cotton plant

Fig 1. Cotton flower and seed pod.

cotton bolls

Fig 2. Cotton plant after the seeds have burst.

Cotton is a subtropical, woody-stemmed plant of the genus Gossypium, grown for the soft white fibers attached to its seed, which can be woven into cloth. Like other vegetable fibers, those of cotton are composed mostly of cellulose. In fact, the shorter fibers of the cotton plant supply most of the world’s pure cellulose and only the longer fibers are used for textiles.


The seeds are planted in the early spring and the plants bloom after four months. The white flowers redden and fall in a few days, leaving the seed pods, or bolls, which are fully grown in another month or so (Fig 1). These pods then burst, showing the white lint, which is picked either by hand or mechanically (Fig 2). Each fiber is a single cell, with numerous twists along its length, which give it excellent spinning characteristics.


The downy fiber is ginned (separated from the seed) and thoroughly cleansed. The fleece then goes through the carding machine which delivers it in one thick, soft, and continuous thread. It is then compressed, stretched, and twisted and sent to be spun.


A number of species and their varieties are grown. Cultivated varieties of Gossypium barbodense produce fibers 36–64 mm (1.4–2.5 in) long, G. hirsutum (the American upland cotton) fibers 21–32 mm (0.8–1.3 in), and the Asiatic species G. herbaceum and G. arboreum fibers 9–19 mm (0.4–0.8 in).


The use of cotton fiber dates back a very long way, though not as far as flax and hemp. It was first manufactured on a large scale in India where the natives were wearing clothes made of cotton several centuries BC. The manufacture of cotton fabrics later spread to Persia and Egypt, from where it came to Europe in the 1st century AD.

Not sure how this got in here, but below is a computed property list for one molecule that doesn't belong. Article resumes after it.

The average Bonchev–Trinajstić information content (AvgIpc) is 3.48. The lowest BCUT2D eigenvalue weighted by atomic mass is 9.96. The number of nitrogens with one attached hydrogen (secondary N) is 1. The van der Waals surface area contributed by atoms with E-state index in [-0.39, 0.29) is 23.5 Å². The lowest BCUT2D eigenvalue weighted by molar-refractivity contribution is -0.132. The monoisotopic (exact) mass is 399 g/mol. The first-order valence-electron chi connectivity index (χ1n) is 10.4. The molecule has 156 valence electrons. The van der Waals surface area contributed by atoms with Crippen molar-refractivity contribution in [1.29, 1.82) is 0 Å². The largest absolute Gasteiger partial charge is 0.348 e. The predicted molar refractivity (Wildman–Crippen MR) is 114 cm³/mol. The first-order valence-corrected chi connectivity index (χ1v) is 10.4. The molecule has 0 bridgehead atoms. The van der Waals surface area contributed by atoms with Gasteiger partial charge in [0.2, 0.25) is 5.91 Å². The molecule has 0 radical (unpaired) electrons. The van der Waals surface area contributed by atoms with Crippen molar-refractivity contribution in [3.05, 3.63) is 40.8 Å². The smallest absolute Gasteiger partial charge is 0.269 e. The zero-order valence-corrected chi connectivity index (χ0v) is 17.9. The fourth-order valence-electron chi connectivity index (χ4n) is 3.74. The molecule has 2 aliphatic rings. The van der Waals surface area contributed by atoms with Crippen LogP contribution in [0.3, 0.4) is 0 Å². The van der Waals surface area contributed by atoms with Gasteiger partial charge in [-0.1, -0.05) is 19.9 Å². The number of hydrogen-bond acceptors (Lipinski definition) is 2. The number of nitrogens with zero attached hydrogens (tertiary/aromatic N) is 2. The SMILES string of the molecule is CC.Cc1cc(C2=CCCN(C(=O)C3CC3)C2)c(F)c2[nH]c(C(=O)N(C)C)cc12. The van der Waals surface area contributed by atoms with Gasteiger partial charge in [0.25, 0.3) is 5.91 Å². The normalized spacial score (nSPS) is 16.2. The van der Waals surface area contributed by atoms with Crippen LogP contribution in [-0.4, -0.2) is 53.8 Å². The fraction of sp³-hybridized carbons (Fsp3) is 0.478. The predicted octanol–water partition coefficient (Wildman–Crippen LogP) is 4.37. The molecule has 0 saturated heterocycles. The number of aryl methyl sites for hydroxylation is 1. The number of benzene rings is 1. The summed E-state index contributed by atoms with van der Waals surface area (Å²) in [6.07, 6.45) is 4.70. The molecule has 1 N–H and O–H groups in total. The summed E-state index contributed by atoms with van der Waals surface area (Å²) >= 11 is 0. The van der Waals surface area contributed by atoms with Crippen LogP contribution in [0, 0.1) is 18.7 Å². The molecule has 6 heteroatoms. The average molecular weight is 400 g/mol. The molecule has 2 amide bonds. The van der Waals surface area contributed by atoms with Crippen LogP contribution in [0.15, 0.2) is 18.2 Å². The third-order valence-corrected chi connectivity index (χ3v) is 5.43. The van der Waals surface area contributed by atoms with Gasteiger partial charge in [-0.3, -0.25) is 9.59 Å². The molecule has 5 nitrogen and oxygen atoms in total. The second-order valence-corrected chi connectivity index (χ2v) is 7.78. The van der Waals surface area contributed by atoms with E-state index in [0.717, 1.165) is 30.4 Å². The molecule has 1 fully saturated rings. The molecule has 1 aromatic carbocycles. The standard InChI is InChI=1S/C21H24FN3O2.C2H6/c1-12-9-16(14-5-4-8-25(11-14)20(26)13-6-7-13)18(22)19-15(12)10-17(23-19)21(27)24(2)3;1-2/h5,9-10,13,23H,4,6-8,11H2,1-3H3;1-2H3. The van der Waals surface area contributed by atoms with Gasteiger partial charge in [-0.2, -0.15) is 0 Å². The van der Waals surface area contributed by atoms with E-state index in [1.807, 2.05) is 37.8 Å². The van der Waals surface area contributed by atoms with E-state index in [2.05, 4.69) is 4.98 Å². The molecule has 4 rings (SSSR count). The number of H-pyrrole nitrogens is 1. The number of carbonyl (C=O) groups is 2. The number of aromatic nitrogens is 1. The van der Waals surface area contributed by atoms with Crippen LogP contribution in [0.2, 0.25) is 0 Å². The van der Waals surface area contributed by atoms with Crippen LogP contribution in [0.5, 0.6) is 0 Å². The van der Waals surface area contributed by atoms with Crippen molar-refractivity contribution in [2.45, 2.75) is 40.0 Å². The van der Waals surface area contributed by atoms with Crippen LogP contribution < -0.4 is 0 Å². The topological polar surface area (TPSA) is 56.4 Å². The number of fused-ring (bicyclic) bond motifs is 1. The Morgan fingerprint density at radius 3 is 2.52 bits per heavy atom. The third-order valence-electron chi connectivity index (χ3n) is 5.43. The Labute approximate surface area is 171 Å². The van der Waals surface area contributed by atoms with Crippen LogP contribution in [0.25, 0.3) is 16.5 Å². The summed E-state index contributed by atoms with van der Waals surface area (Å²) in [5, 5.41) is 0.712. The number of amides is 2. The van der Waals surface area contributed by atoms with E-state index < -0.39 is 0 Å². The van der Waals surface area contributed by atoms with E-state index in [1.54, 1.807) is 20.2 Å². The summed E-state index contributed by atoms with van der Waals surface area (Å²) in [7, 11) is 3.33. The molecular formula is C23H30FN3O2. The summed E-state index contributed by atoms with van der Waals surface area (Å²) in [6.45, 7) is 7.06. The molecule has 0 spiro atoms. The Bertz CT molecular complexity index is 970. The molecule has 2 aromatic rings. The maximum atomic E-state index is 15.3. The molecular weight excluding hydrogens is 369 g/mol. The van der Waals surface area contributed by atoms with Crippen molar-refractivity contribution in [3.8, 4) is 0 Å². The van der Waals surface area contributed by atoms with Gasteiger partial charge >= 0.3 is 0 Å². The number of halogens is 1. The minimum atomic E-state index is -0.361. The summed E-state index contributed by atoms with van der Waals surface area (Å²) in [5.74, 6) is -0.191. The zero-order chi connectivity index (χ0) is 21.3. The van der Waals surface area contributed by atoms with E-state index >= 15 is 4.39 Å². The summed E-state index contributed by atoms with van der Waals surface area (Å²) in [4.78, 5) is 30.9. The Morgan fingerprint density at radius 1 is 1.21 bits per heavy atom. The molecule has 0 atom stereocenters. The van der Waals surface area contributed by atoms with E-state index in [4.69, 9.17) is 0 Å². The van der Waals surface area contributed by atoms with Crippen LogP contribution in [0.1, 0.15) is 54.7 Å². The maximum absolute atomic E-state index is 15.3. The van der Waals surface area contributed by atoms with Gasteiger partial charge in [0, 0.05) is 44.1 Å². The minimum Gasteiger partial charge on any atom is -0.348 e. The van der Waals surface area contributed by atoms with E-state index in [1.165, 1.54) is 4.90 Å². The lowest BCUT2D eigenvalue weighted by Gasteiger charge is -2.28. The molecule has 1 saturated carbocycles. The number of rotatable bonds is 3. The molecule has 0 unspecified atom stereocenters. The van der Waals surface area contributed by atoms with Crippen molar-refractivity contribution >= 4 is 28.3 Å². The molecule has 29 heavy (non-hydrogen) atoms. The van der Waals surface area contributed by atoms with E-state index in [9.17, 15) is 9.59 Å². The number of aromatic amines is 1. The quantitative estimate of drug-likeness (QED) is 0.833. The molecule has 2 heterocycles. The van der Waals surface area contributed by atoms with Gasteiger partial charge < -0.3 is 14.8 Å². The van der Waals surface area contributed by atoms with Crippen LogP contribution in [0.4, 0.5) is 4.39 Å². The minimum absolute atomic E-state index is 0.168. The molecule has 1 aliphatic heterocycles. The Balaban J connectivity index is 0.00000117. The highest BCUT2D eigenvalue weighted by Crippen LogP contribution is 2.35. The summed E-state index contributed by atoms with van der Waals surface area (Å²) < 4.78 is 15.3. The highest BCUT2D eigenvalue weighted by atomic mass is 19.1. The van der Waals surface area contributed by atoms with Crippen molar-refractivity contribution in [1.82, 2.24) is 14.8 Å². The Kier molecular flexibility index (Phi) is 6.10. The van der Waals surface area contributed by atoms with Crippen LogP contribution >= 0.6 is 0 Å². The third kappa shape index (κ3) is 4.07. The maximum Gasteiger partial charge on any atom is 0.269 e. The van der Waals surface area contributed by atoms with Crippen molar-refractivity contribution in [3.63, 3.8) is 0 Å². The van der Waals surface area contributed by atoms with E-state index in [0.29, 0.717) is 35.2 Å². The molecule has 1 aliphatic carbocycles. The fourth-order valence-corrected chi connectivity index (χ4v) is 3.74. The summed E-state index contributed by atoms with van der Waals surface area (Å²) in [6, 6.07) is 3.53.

The mechanization of the cotton processing industry was one of the first stages of the Industrial Revolution. It is still an important industry, although consumption of cotton has not risen since the development of man-made textiles.


Cotton products

Cotton products date back at least to 3000 BC in India and Central America. The highly durable and versatile fiber has been used for countless purposes ever since. The longest, high-quality fibres are made into laces and fine fabrics while coarser fibres are used to make sheets, carpets, blankets, sailcloth and industrial products such as thread, film, plastics, paper and cotton wool.


The great majority of the yarn from spinning mills is still made into cloth, the remainder being used in industry. The seed is now used for oils and cattle food, while small fibers are made into cellulose.


Bog cotton

Despite its popular name, Eriophorum angustifolium, also known as common cottongrass or common cottonsedge, is not related to the true cottonplant but is instead a species of flowering plant in the sedge family, Cyperaceae. It is unsuited to textile manufacturing. However, in Northern Europe, it was used as a substitute in the production of paper, pillows, candle-wicks, and wound-dressings. The indigenous peoples of North America used the plant in cooking and in the treatment of digestive problems. 


Big cotton
Bog cotton, a sedge found in northern areas of peat bog, is recognized by its white cotton-plumed nodding seed heads.